Where Have All The Geniuses Gone?

By Zvi Zobin for TLS. Even though there are no signs of a “spring fever” running against our educational system, voices are rising up against certain aspects of it. Schools have long been accused of stifling the creativity and individualism of the child. Standardized curriculums and standardized testing force the child to be ‘inside the box’ and inhibit the ability to be and think ‘outside the box’.

Certainly, standardized testing is the antipathy of true education, denying the student of any recognition as an individual with unique abilities. And even with their seemingly advanced and sophisticated educational psychology, standards of of the secular world are still falling.

At one time, we Jews looked down on secular education as the ‘new kids on the block’. We have been into education for thousands of years, whereas secular public education for the masses has only been around for a few hundred years.

Education has always been our top priority and we have succeeded in producing an educated population of amazingly high standards. Originally, parents taught their own children. However, over 2,000 years ago, the Greek oppression so ravaged the People of Israel, that Rabbi Yehusha ben Gamla was forced to initiate public education and he decreed that towns should open schools for the education of Jewish boys. Mothers continued to educate their daughters until the some 150 years ago when the wave of Enlightenment prompted Sarah Schenirer to introduced schooling for girls.

Until before WWII, in Europe, boys were educated either in small chedorim or parents hired private teachers for their children. Now, after WWII, the norm is for children to go to schools with large classes –perhaps 20 – 30 children in a class.

However, this has been accompanied by the disappearance of a well-known phenomenon – the highly gifted child. Previously, every generation had its scatterings of boys who knew much of the Talmud when they were 8 years old, entered Yeshiva Gedolah when they were 10 years, started to deliver lectures when they were 14 years old and became community leaders by the time they were 18.

Where are they nowadays?

Sadly, Jewish education has integrated within itself many of the characteristics of secular education – with its accompanying deficiencies. 80 years ago, the idea of ‘standardized testing’ or forcing a child to remain
with children of his own age even though he was clearing developing faster than his contemporaries, would have been ‘laughed out of court’. Every parent and teacher looked out for a child who could develop into one of the luminaries of the next generation. Nowadays, the plague of oversized classes does not permit the teacher to relate to individual children in his class and standardized testing relieves him of the responsibility to relate fully to each and every child in his class.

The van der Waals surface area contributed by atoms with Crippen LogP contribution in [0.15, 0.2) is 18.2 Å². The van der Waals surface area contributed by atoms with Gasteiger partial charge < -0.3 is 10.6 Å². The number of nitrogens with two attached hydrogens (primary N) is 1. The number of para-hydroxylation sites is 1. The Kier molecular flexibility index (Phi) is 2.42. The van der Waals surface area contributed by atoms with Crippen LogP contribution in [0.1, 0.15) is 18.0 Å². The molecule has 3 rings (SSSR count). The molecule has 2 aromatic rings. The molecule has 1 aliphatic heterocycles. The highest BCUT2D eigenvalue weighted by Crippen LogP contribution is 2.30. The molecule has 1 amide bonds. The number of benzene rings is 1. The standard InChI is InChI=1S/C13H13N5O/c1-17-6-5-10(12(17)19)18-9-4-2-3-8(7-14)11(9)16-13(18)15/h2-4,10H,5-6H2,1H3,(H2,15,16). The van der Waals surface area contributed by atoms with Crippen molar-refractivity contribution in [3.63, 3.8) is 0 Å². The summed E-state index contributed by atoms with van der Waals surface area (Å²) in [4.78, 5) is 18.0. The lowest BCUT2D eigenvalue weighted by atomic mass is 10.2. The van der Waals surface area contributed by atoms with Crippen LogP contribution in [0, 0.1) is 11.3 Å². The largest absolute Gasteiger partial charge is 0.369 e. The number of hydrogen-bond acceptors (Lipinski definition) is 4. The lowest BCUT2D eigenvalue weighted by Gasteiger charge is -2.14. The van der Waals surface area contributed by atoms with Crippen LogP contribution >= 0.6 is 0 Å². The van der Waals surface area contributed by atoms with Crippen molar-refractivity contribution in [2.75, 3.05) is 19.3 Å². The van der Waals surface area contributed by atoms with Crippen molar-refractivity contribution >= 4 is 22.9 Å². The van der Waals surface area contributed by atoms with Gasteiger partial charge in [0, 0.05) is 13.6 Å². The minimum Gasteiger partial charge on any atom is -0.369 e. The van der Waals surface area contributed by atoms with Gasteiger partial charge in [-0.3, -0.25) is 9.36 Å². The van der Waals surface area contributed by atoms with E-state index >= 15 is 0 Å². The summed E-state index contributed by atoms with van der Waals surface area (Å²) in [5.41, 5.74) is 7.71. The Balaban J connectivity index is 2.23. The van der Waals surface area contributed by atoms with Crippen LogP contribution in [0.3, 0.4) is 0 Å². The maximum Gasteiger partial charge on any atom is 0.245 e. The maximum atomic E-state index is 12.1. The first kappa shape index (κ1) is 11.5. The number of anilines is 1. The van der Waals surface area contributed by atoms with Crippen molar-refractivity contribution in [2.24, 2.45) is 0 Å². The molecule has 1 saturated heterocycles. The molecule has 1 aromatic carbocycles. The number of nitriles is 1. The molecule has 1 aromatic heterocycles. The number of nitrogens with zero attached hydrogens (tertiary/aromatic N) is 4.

One important point is that many people defend the present-day system as being the “massorah”. This is very wrong.

Before WWII, Torah – including Gemorah, was never taught the way it is taught nowadays.

Many Gedolim of the previous generation and our own generation protest(ed) that the way Gemorah is taught nowadays is incorrect and will not produce real Talmidei Chachomim.

In Europe, most junior schools finished at 12.00 or 1.00 pm and the rest of the time the children played. Nowadays, children are being taught to read at increasingly earlier ages, often when the child is not neurologically ready for learning these sophisticated skills, and the long days and stressful curriculum lead many to precocious burnout.  However, because of the traditional high regard which educators have in the eyes of parents, criticism is abhorred – even constructive criticism – allowing many of those in education to be smugly self-satisfied with their educational achievements. This leads to an almost global absence of quality-control both of the teachers and their methods. Educational institutes tend to bask in the glory of their relatively few successes and ignore the growing numbers of their failures.

One answer is to have smaller classes. But this entails hiring more classes and having more classrooms. Actually, the payroll is only a small part of the costs in running a school. Services such as electricity, heating and lighting, maintenance and insurance drain huge sums from the school’s financial resources. Educational ancillaries such as private tutors and therapist add to the burgeoning cost of running a school. Of course, in the old days, Jewish schools did not need to be multi-storied emporiums of marble and hi-tech equipment and fees went from the parents directly to the teachers.

So what can we do?

Home-schooling is not a viable option in many places, such as Israel, the UK and Canada. However, parents do have the right to demand quality-control over the teachers to ensure that ineffective teaches are weeded out, and they have the right to demand that the curriculum should be down-graded so that schools become less stressful. But these do not solve our problem with gifted children.